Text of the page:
Recently, there was a discussion of language-level (vs just
stdlib-level, like currently done by "typing" module) "const"
annotation. The discussion mentioned that the initial
implementation would have the best-effort semantics, i.e. don't
guarantee "full" constant semantics, effectively, in its baseline,
being the same annotation as any other. There was immediately raised a
question how a full, eventual implementation would look like, and the
posted proposal showcases *one* of the options.

This initial post provides "TL;DR" version, also know as "abstract".
The following post has the full proposal narrative.


## Abstract

This proposal seeks to define "constant namespace
slot" (variables/functions/methods) for Python, including both implicit
and explicit (user-annotated) slots. Further, the proposal seeks to
define necessary changes to language semantics to actually uphold the
constant property (i.e. inability to redefine). To preserve as much as
possible the benefits of Python's dynamic nature and metaprogramming it
enables, the proposal introduces 2 distinct execution modes:
"Import-time", which preserves full existing Python execution semantics
(albeit with some warnings to point at "problem spots"), and
"Run-time", where constant property of the designated name slots
(including implicitly constant nameslots, like functions/methods) is
enforced (attempts to assign to such slots lead to runtime exception).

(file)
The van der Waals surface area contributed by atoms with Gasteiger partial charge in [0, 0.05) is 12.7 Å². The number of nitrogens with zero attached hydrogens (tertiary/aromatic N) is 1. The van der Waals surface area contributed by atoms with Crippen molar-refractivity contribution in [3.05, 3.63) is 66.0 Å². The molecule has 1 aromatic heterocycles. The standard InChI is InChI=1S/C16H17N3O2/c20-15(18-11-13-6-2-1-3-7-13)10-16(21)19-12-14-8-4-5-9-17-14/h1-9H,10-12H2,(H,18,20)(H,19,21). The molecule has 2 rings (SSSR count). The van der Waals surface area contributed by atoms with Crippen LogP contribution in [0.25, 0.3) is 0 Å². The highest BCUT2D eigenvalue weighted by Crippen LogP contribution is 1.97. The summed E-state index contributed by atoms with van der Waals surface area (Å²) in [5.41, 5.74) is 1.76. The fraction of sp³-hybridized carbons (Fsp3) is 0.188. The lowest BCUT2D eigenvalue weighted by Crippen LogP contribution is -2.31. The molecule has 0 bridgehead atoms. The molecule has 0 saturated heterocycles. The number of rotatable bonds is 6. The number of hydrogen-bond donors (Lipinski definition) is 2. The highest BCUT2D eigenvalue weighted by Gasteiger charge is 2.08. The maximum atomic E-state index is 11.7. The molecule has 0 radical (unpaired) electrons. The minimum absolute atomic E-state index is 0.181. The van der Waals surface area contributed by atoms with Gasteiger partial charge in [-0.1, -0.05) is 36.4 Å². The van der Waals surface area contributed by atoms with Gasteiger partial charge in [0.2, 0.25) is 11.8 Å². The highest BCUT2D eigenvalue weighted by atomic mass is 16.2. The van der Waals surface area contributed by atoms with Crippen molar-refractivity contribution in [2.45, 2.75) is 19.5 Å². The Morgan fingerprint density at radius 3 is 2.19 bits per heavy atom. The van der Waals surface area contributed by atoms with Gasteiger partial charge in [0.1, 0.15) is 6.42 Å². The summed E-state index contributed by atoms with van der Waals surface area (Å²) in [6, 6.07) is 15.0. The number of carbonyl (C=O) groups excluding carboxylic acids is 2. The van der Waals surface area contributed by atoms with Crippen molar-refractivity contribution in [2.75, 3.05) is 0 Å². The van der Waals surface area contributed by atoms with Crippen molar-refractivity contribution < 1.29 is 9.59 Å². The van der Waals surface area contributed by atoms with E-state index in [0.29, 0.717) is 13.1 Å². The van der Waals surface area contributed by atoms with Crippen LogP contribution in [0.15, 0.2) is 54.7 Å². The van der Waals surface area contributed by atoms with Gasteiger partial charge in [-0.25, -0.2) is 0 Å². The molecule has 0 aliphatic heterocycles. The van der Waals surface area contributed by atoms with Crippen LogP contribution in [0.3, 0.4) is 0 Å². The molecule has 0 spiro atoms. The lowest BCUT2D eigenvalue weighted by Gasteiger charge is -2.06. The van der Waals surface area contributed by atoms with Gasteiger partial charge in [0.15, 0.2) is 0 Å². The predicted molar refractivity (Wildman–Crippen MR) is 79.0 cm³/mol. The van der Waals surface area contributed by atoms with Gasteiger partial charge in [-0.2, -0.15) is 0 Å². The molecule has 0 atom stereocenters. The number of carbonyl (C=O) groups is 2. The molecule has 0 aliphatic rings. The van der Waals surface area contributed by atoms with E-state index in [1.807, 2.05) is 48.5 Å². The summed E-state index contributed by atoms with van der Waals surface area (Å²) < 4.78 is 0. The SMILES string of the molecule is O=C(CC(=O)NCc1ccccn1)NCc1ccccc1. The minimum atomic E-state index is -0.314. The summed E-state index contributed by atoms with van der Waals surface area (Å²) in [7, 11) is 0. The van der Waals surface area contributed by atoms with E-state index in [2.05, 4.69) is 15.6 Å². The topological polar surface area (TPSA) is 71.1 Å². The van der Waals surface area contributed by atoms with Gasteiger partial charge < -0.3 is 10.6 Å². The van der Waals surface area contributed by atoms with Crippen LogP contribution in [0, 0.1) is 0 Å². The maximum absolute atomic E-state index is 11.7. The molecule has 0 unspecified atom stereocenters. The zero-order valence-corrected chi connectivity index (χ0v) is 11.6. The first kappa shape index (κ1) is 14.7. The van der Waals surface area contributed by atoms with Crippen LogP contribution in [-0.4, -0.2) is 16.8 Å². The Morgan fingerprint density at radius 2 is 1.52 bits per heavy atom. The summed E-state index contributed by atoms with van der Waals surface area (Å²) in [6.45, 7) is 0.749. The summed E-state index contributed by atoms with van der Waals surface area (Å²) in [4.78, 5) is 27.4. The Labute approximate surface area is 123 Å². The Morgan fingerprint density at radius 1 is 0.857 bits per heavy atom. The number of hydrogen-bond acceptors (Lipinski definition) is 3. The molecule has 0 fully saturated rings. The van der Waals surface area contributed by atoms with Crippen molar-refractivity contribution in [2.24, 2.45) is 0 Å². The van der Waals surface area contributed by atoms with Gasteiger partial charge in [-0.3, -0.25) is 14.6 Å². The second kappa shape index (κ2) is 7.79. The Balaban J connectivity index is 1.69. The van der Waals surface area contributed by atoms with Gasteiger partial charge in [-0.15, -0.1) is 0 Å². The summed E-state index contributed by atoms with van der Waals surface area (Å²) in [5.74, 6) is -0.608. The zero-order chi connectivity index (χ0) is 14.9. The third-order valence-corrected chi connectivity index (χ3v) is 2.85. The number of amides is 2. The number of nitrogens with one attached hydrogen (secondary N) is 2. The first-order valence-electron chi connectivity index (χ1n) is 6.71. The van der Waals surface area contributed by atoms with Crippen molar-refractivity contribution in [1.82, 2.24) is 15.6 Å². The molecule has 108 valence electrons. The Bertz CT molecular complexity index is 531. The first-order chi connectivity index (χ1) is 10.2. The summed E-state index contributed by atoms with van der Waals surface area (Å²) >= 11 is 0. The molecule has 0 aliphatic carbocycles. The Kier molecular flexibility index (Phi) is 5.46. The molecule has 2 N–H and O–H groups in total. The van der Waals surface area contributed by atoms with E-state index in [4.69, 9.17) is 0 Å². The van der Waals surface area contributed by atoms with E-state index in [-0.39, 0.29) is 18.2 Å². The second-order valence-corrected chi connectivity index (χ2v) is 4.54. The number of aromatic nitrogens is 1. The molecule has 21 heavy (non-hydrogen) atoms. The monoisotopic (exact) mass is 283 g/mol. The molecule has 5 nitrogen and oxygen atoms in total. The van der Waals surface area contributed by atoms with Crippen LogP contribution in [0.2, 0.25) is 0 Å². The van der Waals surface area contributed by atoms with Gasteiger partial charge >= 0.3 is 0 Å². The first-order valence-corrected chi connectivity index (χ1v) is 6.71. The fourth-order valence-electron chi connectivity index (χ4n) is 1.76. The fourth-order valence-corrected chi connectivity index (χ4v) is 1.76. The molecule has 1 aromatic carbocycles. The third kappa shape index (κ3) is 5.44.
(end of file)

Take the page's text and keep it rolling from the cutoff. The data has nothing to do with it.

Overall, the new execution variant is named "strict mode". 

It is believed that these measures would allow to develop more
structured and more robust Python code, especially in big codebases. At
the same time, the underlying motivation for the strict mode is to ease
the development of runtime optimizers for Python, in particular JIT

Support infrastructure for the strict mode is defined: means to enable
it, compatibility measures with standard execution mode.

The strict mode is intended to be an opt-in feature, not replacing the
default Python execution mode. 

Below is an example of strict mode program with comments explaining
various features:

import mod

# Leads to a warning: replacing (monkey-patching) a constant slot
(function) with a variable. mod.func1 = 1

# Leads to a warning: replacing (monkey-patching) a constant slot
(function). mod.func2 = lambda: None

# Way to define a constant.
my_cnst: const = 1

# Leads to a warning: replacing (monkey-patching) a constant slot.
my_cnst: const = 2

glb1 = 100

def fun():
    # Imports are not allowed at run-time
    import mod2
    # But you can re-import module previously imported at import-time.
    import mod

    # RuntimeError
    my_cnst = 3

    # RuntimeError
    mod.func2 = lambda x: 1

    global glb1, new
    # RuntimeError: Cannot create new global nameslots at runtime.
    new = 1
    # Nor can delete existing
    del glb1

    # Cheats don't work
    globals()["new"] = 1

# Leads to a warning: replacing (monkey-patching) a constant slot
(function). def fun():

# fun_var is a variable storing a reference to a function (can store ref
# to another func).
fun_var = fun

# fun2 is an alias of fun
fun2: const = fun

# Run-time execution starts with this function. This clearly delineates
# import-time from run-time: a module top-level code is executed at
# import-time (including import statements, which execute top-level code
# of other modules recursively). When that is complete, strict mode
# interpreter switches to run-time mode (restrictions enabled) and
# executes __main__().
def __main__():

# This statement is not executed when program runs in strict mode.
# It is executed when it is run in normal mode, and allow to have
# the same startup sequence (execution of __main__()) for both cases.
if __name__ == "__main__":

Best regards,
 Paul                          mailto:pmis...@gmail.com
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